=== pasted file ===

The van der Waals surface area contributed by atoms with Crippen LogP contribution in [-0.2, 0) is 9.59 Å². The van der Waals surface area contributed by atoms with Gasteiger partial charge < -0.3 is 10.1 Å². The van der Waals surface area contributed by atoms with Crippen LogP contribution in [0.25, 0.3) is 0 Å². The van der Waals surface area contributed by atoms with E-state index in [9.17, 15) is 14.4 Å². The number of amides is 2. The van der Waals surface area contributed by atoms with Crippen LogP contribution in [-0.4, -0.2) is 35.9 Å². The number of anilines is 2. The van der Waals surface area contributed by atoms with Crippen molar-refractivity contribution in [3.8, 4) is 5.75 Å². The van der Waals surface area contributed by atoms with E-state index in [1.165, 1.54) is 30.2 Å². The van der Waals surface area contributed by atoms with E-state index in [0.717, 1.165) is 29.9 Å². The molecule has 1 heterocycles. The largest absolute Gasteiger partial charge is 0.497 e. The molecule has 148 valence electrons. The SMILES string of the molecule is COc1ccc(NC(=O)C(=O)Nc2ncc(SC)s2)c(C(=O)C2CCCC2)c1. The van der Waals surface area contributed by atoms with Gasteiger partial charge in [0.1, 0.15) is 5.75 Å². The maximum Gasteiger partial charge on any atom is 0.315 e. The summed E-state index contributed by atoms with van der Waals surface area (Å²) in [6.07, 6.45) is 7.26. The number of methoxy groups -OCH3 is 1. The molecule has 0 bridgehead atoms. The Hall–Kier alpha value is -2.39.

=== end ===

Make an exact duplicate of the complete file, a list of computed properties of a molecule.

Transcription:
The van der Waals surface area contributed by atoms with Crippen LogP contribution in [-0.2, 0) is 9.59 Å². The van der Waals surface area contributed by atoms with Gasteiger partial charge < -0.3 is 10.1 Å². The van der Waals surface area contributed by atoms with Crippen LogP contribution in [0.25, 0.3) is 0 Å². The van der Waals surface area contributed by atoms with E-state index in [9.17, 15) is 14.4 Å². The number of amides is 2. The van der Waals surface area contributed by atoms with Crippen LogP contribution in [-0.4, -0.2) is 35.9 Å². The number of anilines is 2. The van der Waals surface area contributed by atoms with Crippen molar-refractivity contribution in [3.8, 4) is 5.75 Å². The van der Waals surface area contributed by atoms with E-state index in [1.165, 1.54) is 30.2 Å². The van der Waals surface area contributed by atoms with E-state index in [0.717, 1.165) is 29.9 Å². The molecule has 1 heterocycles. The largest absolute Gasteiger partial charge is 0.497 e. The molecule has 148 valence electrons. The SMILES string of the molecule is COc1ccc(NC(=O)C(=O)Nc2ncc(SC)s2)c(C(=O)C2CCCC2)c1. The van der Waals surface area contributed by atoms with Gasteiger partial charge in [0.1, 0.15) is 5.75 Å². The maximum Gasteiger partial charge on any atom is 0.315 e. The summed E-state index contributed by atoms with van der Waals surface area (Å²) in [6.07, 6.45) is 7.26. The number of methoxy groups -OCH3 is 1. The molecule has 0 bridgehead atoms. The Hall–Kier alpha value is -2.39.